“Disney is worth $60 billion, we’re far from that. Over the next 5-10 years, we want to go there,” Vesterbacka told BI last month. Rovio itself currently has a valuation of $2.25 billionthe price Zynga offered for the company earlier this year.

Besides the big revenue numbers, the company has an enviable relationship with its customers and the public. It’s hard to find any negative press about the company. Its executives are open and give interviews often. Their official twitter account replies to individual customers. Their blog keeps people up to date with new releases, bug fixes, and fun anecdotes– all in a breezy style, and often ending with a friendly “Squawk!”

Perhaps even more importantly, the company engages in relentless marketing—of a kind. There are no traditional ads, but Peter Vesterbacka is rarely seen without his trademark red Angry Bird sweatshirt. The company smartly aligned a new version of the game with Fox’s “Rio” movie last spring– a win-win for both parties. They also partner with other businesses cleverly– like giving players extra perks for playing if they go into a Barnes & Noble shop. And Angry Birds has its very own movie coming to theatres in a few years (they’ve even hired a former Marvel executive to help with the project).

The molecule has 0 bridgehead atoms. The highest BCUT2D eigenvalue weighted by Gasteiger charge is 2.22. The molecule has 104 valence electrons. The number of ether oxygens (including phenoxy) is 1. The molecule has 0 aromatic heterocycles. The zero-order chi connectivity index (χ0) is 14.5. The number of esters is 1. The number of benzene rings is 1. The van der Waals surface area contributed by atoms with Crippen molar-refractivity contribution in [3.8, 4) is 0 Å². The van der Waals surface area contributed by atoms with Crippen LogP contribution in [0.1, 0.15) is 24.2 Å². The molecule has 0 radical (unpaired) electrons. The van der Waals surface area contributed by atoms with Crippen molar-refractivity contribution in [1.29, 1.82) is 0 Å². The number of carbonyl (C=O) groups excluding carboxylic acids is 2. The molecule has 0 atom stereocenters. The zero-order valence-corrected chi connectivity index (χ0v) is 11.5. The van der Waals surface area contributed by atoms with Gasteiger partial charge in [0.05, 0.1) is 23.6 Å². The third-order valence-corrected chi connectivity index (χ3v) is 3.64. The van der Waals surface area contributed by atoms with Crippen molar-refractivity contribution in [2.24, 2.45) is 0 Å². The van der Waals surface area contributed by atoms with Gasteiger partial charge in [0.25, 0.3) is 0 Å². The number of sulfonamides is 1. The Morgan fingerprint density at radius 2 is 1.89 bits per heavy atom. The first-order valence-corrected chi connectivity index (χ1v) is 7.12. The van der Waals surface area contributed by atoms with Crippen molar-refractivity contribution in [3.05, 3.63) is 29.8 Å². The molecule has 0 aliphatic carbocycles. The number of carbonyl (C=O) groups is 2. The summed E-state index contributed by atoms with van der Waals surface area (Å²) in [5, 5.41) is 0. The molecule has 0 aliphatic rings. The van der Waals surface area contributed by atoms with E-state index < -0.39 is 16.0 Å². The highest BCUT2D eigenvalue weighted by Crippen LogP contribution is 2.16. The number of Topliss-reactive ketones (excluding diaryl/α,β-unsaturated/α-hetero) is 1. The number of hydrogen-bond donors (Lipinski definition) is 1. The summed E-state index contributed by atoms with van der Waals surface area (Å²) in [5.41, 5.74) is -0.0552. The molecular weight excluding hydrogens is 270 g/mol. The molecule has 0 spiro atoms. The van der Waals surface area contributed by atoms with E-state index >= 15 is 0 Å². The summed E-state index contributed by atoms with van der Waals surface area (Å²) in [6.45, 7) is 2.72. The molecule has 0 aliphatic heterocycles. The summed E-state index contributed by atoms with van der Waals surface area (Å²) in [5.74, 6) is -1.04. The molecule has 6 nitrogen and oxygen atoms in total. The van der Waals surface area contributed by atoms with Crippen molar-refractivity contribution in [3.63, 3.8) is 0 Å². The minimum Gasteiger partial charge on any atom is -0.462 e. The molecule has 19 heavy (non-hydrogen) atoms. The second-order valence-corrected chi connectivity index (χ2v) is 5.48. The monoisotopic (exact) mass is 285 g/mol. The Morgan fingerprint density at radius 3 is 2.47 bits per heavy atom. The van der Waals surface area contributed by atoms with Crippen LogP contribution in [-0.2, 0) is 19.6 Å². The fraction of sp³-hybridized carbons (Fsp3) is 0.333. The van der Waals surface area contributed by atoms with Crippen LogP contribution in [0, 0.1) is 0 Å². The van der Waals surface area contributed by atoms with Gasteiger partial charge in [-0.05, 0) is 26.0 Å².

Bottom Line:

  • Rovio has a strong fan base, all over the world in diverse markets, that’s continually shown its loyalty by downloading updates and new versions of Angry Birds and buying themed merchandise (and this loyalty hasn’t seemed to wane in the last two years);
  • The company is run by a smart, energetic and creative team who are willing to take risks (not sell to Zynga, for example), show dogged tenacity (see: 51 previous games), and seem to truly like and believe in their products and their fans;
  • Rovio’s astounging user and revenue growth suggests the company is ahead of a massive opportunity.

In sum, we think Rovio has a bright future if it keeps up its recent progress.